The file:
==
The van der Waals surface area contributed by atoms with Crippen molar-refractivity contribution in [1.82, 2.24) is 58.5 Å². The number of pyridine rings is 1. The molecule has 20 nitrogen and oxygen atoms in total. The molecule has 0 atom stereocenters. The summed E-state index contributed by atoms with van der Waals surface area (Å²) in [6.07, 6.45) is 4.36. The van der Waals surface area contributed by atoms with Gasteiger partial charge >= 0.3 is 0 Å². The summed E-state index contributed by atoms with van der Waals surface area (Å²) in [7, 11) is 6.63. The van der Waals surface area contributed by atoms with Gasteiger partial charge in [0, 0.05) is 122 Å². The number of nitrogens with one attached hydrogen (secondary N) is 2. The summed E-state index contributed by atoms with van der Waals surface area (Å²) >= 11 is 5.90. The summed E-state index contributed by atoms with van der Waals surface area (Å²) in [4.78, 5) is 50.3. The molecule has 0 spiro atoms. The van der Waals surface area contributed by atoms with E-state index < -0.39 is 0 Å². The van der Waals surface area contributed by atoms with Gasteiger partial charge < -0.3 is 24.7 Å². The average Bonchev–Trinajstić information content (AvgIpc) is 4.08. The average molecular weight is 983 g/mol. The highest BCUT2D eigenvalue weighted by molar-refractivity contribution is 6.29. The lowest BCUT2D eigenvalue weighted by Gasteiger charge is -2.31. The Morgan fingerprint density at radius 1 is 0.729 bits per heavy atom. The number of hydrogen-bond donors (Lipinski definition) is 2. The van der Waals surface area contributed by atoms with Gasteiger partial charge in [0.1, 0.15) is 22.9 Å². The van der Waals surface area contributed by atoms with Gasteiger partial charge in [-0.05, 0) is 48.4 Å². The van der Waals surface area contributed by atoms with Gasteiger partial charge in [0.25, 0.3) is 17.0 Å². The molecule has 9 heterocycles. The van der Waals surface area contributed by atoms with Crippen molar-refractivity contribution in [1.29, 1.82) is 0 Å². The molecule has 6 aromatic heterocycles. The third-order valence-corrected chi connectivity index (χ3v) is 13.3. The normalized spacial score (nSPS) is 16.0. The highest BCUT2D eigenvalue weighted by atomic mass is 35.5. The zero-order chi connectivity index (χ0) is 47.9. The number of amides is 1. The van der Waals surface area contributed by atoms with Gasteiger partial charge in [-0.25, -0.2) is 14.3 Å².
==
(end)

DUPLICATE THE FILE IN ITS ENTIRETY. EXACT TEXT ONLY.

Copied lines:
The van der Waals surface area contributed by atoms with Crippen molar-refractivity contribution in [1.82, 2.24) is 58.5 Å². The number of pyridine rings is 1. The molecule has 20 nitrogen and oxygen atoms in total. The molecule has 0 atom stereocenters. The summed E-state index contributed by atoms with van der Waals surface area (Å²) in [6.07, 6.45) is 4.36. The van der Waals surface area contributed by atoms with Gasteiger partial charge >= 0.3 is 0 Å². The summed E-state index contributed by atoms with van der Waals surface area (Å²) in [7, 11) is 6.63. The van der Waals surface area contributed by atoms with Gasteiger partial charge in [0, 0.05) is 122 Å². The number of nitrogens with one attached hydrogen (secondary N) is 2. The summed E-state index contributed by atoms with van der Waals surface area (Å²) >= 11 is 5.90. The summed E-state index contributed by atoms with van der Waals surface area (Å²) in [4.78, 5) is 50.3. The molecule has 0 spiro atoms. The van der Waals surface area contributed by atoms with E-state index < -0.39 is 0 Å². The van der Waals surface area contributed by atoms with Gasteiger partial charge < -0.3 is 24.7 Å². The average Bonchev–Trinajstić information content (AvgIpc) is 4.08. The average molecular weight is 983 g/mol. The highest BCUT2D eigenvalue weighted by molar-refractivity contribution is 6.29. The lowest BCUT2D eigenvalue weighted by Gasteiger charge is -2.31. The Morgan fingerprint density at radius 1 is 0.729 bits per heavy atom. The number of hydrogen-bond donors (Lipinski definition) is 2. The van der Waals surface area contributed by atoms with Gasteiger partial charge in [0.1, 0.15) is 22.9 Å². The van der Waals surface area contributed by atoms with Gasteiger partial charge in [-0.05, 0) is 48.4 Å². The van der Waals surface area contributed by atoms with Gasteiger partial charge in [0.25, 0.3) is 17.0 Å². The molecule has 9 heterocycles. The van der Waals surface area contributed by atoms with Crippen molar-refractivity contribution in [1.29, 1.82) is 0 Å². The molecule has 6 aromatic heterocycles. The third-order valence-corrected chi connectivity index (χ3v) is 13.3. The normalized spacial score (nSPS) is 16.0. The highest BCUT2D eigenvalue weighted by atomic mass is 35.5. The zero-order chi connectivity index (χ0) is 47.9. The number of amides is 1. The van der Waals surface area contributed by atoms with Gasteiger partial charge in [-0.25, -0.2) is 14.3 Å².